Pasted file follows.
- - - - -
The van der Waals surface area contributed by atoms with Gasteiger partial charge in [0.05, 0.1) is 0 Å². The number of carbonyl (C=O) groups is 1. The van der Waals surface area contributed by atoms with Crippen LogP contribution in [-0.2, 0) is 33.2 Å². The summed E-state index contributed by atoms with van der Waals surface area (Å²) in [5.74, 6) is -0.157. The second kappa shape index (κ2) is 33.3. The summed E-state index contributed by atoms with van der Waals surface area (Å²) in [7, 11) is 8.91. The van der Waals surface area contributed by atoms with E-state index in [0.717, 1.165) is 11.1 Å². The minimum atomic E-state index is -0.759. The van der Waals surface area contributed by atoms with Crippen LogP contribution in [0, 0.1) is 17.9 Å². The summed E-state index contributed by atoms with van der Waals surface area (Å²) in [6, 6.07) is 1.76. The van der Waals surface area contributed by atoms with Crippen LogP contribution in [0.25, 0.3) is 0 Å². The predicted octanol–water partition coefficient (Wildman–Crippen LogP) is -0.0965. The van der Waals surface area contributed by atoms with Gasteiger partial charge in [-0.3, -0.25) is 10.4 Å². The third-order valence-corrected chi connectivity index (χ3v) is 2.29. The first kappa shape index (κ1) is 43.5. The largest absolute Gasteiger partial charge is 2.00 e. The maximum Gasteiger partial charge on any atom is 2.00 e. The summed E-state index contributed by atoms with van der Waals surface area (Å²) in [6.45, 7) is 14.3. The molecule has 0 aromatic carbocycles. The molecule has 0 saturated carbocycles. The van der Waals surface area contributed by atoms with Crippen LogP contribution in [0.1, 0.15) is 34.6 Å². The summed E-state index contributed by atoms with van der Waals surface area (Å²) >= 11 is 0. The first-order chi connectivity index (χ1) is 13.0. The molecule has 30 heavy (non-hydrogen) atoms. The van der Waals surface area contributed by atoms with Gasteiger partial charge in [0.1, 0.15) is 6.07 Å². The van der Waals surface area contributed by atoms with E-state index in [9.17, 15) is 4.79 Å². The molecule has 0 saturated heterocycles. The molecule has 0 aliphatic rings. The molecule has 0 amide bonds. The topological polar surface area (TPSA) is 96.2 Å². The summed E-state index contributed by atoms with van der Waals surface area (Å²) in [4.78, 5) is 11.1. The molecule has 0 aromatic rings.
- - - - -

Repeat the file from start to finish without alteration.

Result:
The van der Waals surface area contributed by atoms with Gasteiger partial charge in [0.05, 0.1) is 0 Å². The number of carbonyl (C=O) groups is 1. The van der Waals surface area contributed by atoms with Crippen LogP contribution in [-0.2, 0) is 33.2 Å². The summed E-state index contributed by atoms with van der Waals surface area (Å²) in [5.74, 6) is -0.157. The second kappa shape index (κ2) is 33.3. The summed E-state index contributed by atoms with van der Waals surface area (Å²) in [7, 11) is 8.91. The van der Waals surface area contributed by atoms with E-state index in [0.717, 1.165) is 11.1 Å². The minimum atomic E-state index is -0.759. The van der Waals surface area contributed by atoms with Crippen LogP contribution in [0, 0.1) is 17.9 Å². The summed E-state index contributed by atoms with van der Waals surface area (Å²) in [6, 6.07) is 1.76. The van der Waals surface area contributed by atoms with Crippen LogP contribution in [0.25, 0.3) is 0 Å². The predicted octanol–water partition coefficient (Wildman–Crippen LogP) is -0.0965. The van der Waals surface area contributed by atoms with Gasteiger partial charge in [-0.3, -0.25) is 10.4 Å². The third-order valence-corrected chi connectivity index (χ3v) is 2.29. The first kappa shape index (κ1) is 43.5. The largest absolute Gasteiger partial charge is 2.00 e. The maximum Gasteiger partial charge on any atom is 2.00 e. The summed E-state index contributed by atoms with van der Waals surface area (Å²) in [6.45, 7) is 14.3. The molecule has 0 aromatic carbocycles. The molecule has 0 saturated carbocycles. The van der Waals surface area contributed by atoms with Crippen LogP contribution in [0.1, 0.15) is 34.6 Å². The summed E-state index contributed by atoms with van der Waals surface area (Å²) >= 11 is 0. The first-order chi connectivity index (χ1) is 13.0. The molecule has 30 heavy (non-hydrogen) atoms. The van der Waals surface area contributed by atoms with Gasteiger partial charge in [0.1, 0.15) is 6.07 Å². The van der Waals surface area contributed by atoms with E-state index in [9.17, 15) is 4.79 Å². The molecule has 0 saturated heterocycles. The molecule has 0 aliphatic rings. The molecule has 0 amide bonds. The topological polar surface area (TPSA) is 96.2 Å². The summed E-state index contributed by atoms with van der Waals surface area (Å²) in [4.78, 5) is 11.1. The molecule has 0 aromatic rings.